28 Apr 2011
Shire Reports Positive Results from Signal Finding Study of Investigative Use of Vyvanse® (lisdexamfetamine dimesylate) Capsules (CII) as Adjunctive Treatment in Predominant Negative Symptom Schizophrenia
Philadelphia, PA - April 28, 2011 - Shire plc (LSE: SHP, NASDAQ: SHPGY), the global specialty biopharmaceutical company, today announced positive results from a signal-finding study of Vyvanse® (lisdexamfetamine dimesylate) Capsules (CII) assessing its effect in a prospective examination of adults with negative symptom predominant schizophrenia. This study met its pre-defined primary end points. Vyvanse is a prescription medicine currently approved in the US, Canada, and Brazil for the treatment of Attention-Deficit/Hyperactivity Disorder (ADHD). Vyvanse should only be used to treat ADHD.
This investigational, phase 2, 14-week, flexible dose, multi-center study consisted of a 10 week open-label (n = 92) and a 4 week double-blind component (n = 69). Vyvanse was administered orally as adjunctive therapy (20 to 70 mg per day, titrated over 7 weeks) to 92 clinically stable patients with predominant negative symptom schizophrenia (ages of 18 to 55), taking established maintenance doses of atypical antipsychotic medications. In the open-label, primary efficacy analysis, Vyvanse demonstrated significant improvement (p<0.0001) in negative symptoms after 10 weeks, compared to baseline, as measured by blinded-raters using the Scale for the Assessment of Negative Symptoms modified total score or SANS-18* [LOCF; mean change of -12.9 ± 10.0 (95% CI -15.0 to -10.8)].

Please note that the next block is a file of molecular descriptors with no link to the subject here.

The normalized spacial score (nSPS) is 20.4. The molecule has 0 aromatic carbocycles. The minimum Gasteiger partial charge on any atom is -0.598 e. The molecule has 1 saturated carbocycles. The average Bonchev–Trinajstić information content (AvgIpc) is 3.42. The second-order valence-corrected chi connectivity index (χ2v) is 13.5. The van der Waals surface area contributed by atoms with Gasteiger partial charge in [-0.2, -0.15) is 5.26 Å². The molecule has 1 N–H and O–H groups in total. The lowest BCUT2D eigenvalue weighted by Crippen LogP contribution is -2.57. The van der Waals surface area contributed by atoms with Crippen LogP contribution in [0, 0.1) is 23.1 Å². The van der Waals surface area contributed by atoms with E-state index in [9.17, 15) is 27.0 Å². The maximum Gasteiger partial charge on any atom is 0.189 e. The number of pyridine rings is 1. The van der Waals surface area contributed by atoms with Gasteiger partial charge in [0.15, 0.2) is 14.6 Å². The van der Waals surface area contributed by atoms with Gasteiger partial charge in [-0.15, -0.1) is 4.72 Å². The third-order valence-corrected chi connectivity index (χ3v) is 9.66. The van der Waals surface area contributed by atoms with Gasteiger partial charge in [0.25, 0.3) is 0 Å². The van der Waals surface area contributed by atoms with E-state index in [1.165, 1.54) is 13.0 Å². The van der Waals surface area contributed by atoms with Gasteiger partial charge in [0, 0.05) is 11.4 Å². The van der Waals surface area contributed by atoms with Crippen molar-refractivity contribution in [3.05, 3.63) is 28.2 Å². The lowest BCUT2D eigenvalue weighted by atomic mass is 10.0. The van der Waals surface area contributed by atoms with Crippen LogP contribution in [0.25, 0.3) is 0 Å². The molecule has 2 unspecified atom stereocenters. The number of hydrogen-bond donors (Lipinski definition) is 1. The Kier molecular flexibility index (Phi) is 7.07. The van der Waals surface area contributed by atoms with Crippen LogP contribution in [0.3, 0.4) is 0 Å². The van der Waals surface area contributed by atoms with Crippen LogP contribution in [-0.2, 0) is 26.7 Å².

In order to assess the potential impact on positive symptom exacerbation, the Positive and Negative Syndrome Scale (PANSS) was administered as a secondary end point. This assessment documented the lack of positive symptom exacerbation, as Vyvanse demonstrated significant improvement from baseline to 10-week end point on both positive and overall psychiatric symptoms as measured by the PANSS positive subscale (LOCF; mean change -1.0 ± 2.2; 95% CI -1.4 to -0.5; p<0.0001) and PANSS Total score (LOCF; mean change -9.8 ± 9.0; 95% CI -11.7 to -8.0; p<0.0001). The PANSS is a commonly used measurement scale for the assessment of schizophrenia symptoms worldwide.
In the 10-week open-label phase, 23 subjects (out of 92) discontinued from the study. Five subjects discontinued due to an adverse event. Of these 5 subjects, 3 subjects discontinued due to serious adverse events. Two of the serious adverse event reports were of exacerbation of schizophrenia. The other 3 subjects discontinued due to involuntary jaw movements, elevated blood pressure or sleepiness.